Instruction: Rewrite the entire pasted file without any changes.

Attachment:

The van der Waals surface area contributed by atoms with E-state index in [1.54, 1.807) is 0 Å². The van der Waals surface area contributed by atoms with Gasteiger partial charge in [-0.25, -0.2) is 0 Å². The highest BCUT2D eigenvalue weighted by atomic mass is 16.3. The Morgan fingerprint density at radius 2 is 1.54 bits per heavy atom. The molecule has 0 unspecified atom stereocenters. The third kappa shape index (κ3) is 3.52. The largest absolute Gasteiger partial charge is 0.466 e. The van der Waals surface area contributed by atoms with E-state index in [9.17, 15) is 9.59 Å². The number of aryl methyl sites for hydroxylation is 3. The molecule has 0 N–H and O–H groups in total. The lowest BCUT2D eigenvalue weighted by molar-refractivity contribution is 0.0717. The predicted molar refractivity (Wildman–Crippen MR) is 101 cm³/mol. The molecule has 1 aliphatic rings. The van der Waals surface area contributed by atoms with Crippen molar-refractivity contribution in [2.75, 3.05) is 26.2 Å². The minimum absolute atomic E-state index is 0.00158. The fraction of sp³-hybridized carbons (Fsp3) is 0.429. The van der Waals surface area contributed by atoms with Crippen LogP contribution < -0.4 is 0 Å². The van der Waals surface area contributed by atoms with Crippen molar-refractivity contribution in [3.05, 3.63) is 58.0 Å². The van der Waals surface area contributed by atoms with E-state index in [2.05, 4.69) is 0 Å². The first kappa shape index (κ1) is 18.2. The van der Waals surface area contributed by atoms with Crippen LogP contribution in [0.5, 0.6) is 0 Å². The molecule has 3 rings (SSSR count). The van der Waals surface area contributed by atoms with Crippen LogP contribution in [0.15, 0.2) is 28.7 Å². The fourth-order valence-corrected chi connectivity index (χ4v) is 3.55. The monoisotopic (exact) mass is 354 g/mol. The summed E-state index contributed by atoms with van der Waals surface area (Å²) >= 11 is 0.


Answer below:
The van der Waals surface area contributed by atoms with E-state index in [1.54, 1.807) is 0 Å². The van der Waals surface area contributed by atoms with Gasteiger partial charge in [-0.25, -0.2) is 0 Å². The highest BCUT2D eigenvalue weighted by atomic mass is 16.3. The Morgan fingerprint density at radius 2 is 1.54 bits per heavy atom. The molecule has 0 unspecified atom stereocenters. The third kappa shape index (κ3) is 3.52. The largest absolute Gasteiger partial charge is 0.466 e. The van der Waals surface area contributed by atoms with E-state index in [9.17, 15) is 9.59 Å². The number of aryl methyl sites for hydroxylation is 3. The molecule has 0 N–H and O–H groups in total. The lowest BCUT2D eigenvalue weighted by molar-refractivity contribution is 0.0717. The predicted molar refractivity (Wildman–Crippen MR) is 101 cm³/mol. The molecule has 1 aliphatic rings. The van der Waals surface area contributed by atoms with Crippen molar-refractivity contribution in [2.75, 3.05) is 26.2 Å². The minimum absolute atomic E-state index is 0.00158. The fraction of sp³-hybridized carbons (Fsp3) is 0.429. The van der Waals surface area contributed by atoms with Crippen LogP contribution < -0.4 is 0 Å². The van der Waals surface area contributed by atoms with Crippen molar-refractivity contribution in [3.05, 3.63) is 58.0 Å². The van der Waals surface area contributed by atoms with E-state index in [2.05, 4.69) is 0 Å². The first kappa shape index (κ1) is 18.2. The van der Waals surface area contributed by atoms with Crippen LogP contribution in [0.5, 0.6) is 0 Å². The molecule has 3 rings (SSSR count). The van der Waals surface area contributed by atoms with Crippen LogP contribution in [0.15, 0.2) is 28.7 Å². The fourth-order valence-corrected chi connectivity index (χ4v) is 3.55. The monoisotopic (exact) mass is 354 g/mol. The summed E-state index contributed by atoms with van der Waals surface area (Å²) >= 11 is 0.